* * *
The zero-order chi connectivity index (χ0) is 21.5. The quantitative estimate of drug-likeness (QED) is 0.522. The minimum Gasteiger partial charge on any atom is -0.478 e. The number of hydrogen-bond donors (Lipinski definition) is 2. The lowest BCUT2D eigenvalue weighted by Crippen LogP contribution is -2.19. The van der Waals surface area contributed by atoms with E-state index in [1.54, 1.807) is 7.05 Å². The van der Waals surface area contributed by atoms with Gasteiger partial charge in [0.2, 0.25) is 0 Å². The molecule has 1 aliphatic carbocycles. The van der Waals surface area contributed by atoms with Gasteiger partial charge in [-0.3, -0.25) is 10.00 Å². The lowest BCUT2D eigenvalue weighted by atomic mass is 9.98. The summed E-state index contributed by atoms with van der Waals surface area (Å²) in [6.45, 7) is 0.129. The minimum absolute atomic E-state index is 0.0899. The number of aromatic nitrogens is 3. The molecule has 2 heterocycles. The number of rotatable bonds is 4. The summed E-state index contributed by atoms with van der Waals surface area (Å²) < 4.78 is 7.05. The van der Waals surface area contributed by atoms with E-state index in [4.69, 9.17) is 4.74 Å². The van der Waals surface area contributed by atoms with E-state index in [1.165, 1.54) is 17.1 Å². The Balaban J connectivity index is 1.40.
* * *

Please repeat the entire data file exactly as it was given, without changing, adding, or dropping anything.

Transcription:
The zero-order chi connectivity index (χ0) is 21.5. The quantitative estimate of drug-likeness (QED) is 0.522. The minimum Gasteiger partial charge on any atom is -0.478 e. The number of hydrogen-bond donors (Lipinski definition) is 2. The lowest BCUT2D eigenvalue weighted by Crippen LogP contribution is -2.19. The van der Waals surface area contributed by atoms with E-state index in [1.54, 1.807) is 7.05 Å². The van der Waals surface area contributed by atoms with Gasteiger partial charge in [0.2, 0.25) is 0 Å². The molecule has 1 aliphatic carbocycles. The van der Waals surface area contributed by atoms with Gasteiger partial charge in [-0.3, -0.25) is 10.00 Å². The lowest BCUT2D eigenvalue weighted by atomic mass is 9.98. The summed E-state index contributed by atoms with van der Waals surface area (Å²) in [6.45, 7) is 0.129. The minimum absolute atomic E-state index is 0.0899. The number of aromatic nitrogens is 3. The molecule has 2 heterocycles. The number of rotatable bonds is 4. The summed E-state index contributed by atoms with van der Waals surface area (Å²) < 4.78 is 7.05. The van der Waals surface area contributed by atoms with E-state index in [4.69, 9.17) is 4.74 Å². The van der Waals surface area contributed by atoms with E-state index in [1.165, 1.54) is 17.1 Å². The Balaban J connectivity index is 1.40.